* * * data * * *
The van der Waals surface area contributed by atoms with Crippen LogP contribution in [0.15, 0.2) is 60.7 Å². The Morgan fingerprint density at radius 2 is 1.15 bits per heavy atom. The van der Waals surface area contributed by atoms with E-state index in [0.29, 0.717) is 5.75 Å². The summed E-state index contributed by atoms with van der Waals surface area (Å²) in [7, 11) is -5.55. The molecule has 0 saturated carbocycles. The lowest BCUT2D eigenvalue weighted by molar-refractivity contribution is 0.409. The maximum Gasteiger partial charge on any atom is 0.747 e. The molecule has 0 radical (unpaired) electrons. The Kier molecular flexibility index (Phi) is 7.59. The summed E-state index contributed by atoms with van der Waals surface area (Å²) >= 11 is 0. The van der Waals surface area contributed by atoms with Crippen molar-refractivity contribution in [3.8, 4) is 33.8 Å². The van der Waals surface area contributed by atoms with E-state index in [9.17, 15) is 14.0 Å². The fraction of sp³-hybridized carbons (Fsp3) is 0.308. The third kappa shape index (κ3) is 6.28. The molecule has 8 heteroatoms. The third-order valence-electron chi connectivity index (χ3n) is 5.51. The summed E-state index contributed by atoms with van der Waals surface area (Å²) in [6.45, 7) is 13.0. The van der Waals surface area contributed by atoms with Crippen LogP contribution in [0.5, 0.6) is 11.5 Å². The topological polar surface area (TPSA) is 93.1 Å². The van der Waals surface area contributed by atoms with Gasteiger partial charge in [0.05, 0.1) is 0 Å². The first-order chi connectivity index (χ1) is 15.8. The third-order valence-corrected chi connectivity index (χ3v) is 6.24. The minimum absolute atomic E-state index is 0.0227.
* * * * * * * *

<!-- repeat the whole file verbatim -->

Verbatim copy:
The van der Waals surface area contributed by atoms with Crippen LogP contribution in [0.15, 0.2) is 60.7 Å². The Morgan fingerprint density at radius 2 is 1.15 bits per heavy atom. The van der Waals surface area contributed by atoms with E-state index in [0.29, 0.717) is 5.75 Å². The summed E-state index contributed by atoms with van der Waals surface area (Å²) in [7, 11) is -5.55. The molecule has 0 saturated carbocycles. The lowest BCUT2D eigenvalue weighted by molar-refractivity contribution is 0.409. The maximum Gasteiger partial charge on any atom is 0.747 e. The molecule has 0 radical (unpaired) electrons. The Kier molecular flexibility index (Phi) is 7.59. The summed E-state index contributed by atoms with van der Waals surface area (Å²) >= 11 is 0. The van der Waals surface area contributed by atoms with Crippen molar-refractivity contribution in [3.8, 4) is 33.8 Å². The van der Waals surface area contributed by atoms with E-state index in [9.17, 15) is 14.0 Å². The fraction of sp³-hybridized carbons (Fsp3) is 0.308. The third kappa shape index (κ3) is 6.28. The molecule has 8 heteroatoms. The third-order valence-electron chi connectivity index (χ3n) is 5.51. The summed E-state index contributed by atoms with van der Waals surface area (Å²) in [6.45, 7) is 13.0. The van der Waals surface area contributed by atoms with Crippen LogP contribution in [0.5, 0.6) is 11.5 Å². The topological polar surface area (TPSA) is 93.1 Å². The van der Waals surface area contributed by atoms with Gasteiger partial charge in [0.05, 0.1) is 0 Å². The first-order chi connectivity index (χ1) is 15.8. The third-order valence-corrected chi connectivity index (χ3v) is 6.24. The minimum absolute atomic E-state index is 0.0227.